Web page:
“Lightning’s striking again,” sang Pittsburgh native Lou Christie in his 1966 hit single. If you’re like us, you were undoubtedly awakened during the wee hours Monday morning when mother nature delivered an epic spring thunderstorm to the region.

Pittsburgh-based photographer Dave DiCello used this extreme weather event, along with a bout of insomnia, to make amazing art.

The Washington Post picked up on DiCello’s one in a million, dramatic image of lighting striking the Monongahela River with Pittsburgh’s illuminated skyline as its backdrop.

Here’s how DiCello made history:

“Early Monday morning, photographer Dave DiCello was awakened by a thunderstorm sweeping through Pittsburgh. He had trouble falling back to sleep—a stroke of fortune sparking an unforgettable shot. At 4:30 a.m., DiCello documented a vivid multi-pronged cloud-to-ground lightning strike on Pittsburgh’s Monongahela River fronting the city skyline.”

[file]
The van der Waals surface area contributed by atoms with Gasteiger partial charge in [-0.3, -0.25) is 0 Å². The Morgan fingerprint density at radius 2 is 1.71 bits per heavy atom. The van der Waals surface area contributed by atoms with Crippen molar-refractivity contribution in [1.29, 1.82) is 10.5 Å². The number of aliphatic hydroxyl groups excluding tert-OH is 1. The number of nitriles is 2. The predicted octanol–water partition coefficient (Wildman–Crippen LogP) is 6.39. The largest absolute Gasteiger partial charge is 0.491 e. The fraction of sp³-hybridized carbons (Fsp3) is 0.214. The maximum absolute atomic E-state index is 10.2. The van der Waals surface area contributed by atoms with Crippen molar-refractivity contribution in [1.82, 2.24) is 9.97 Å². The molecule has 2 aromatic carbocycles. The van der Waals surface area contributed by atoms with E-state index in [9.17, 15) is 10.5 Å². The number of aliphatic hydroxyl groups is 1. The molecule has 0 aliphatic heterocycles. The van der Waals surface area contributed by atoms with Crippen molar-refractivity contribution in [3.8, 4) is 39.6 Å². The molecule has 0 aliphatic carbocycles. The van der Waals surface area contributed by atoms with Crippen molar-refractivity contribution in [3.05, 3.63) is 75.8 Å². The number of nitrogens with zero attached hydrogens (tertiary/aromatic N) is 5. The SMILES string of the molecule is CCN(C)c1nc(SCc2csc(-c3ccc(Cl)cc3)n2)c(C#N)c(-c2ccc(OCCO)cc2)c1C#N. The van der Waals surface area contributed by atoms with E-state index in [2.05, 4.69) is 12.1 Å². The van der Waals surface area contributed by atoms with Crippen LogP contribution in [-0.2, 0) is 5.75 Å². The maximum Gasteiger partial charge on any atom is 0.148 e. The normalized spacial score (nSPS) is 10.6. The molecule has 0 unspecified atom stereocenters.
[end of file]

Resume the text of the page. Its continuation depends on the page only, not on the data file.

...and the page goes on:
Writing on his Facebook page, DiCello says: “It certainly was a (possible) once in a lifetime capture.”

DiCello also explains how insomnia made it all possible: “I was awoken by the storms today about 2:15 and after remembering that I never closed the garage door, [I] wasn’t able to fall back asleep. So, after getting a few things done, I checked the radar, and saw more storms were on their way, closing in fast on the city, getting in my car at 3:52. Well, just 28 minutes later, I was completely soaked when this INCREDIBLE bolt struck the Monongahela River in Pittsburgh.”

DiCello describes the image as “one of my favorite lightning images” and the first “true” cloud-to-ground strike he has ever photographed. He adds: “If you look closely at the river, you can actually see bolts coming back up OUT OF the water, which I’ve never been able to capture before,” he wrote. “Well worth not being able to sleep and getting completely soaked!”

See DiCello’s remarkable photo and read the entire article in The Washington Post.

About The Author

Arts + Events editor

Former arts & culture editor of Pop City; worked at the Mattress Factory, Brooklyn Museum of Art and Dahesh Museum of Art. Co-author of Pittsburgh Signs Project: 250 Signs of Western Pennsylvania and co-coordinator of Handmade Arcade. In a band called The Garment District; founding member of Brooklyn's The Ladybug Transistor.

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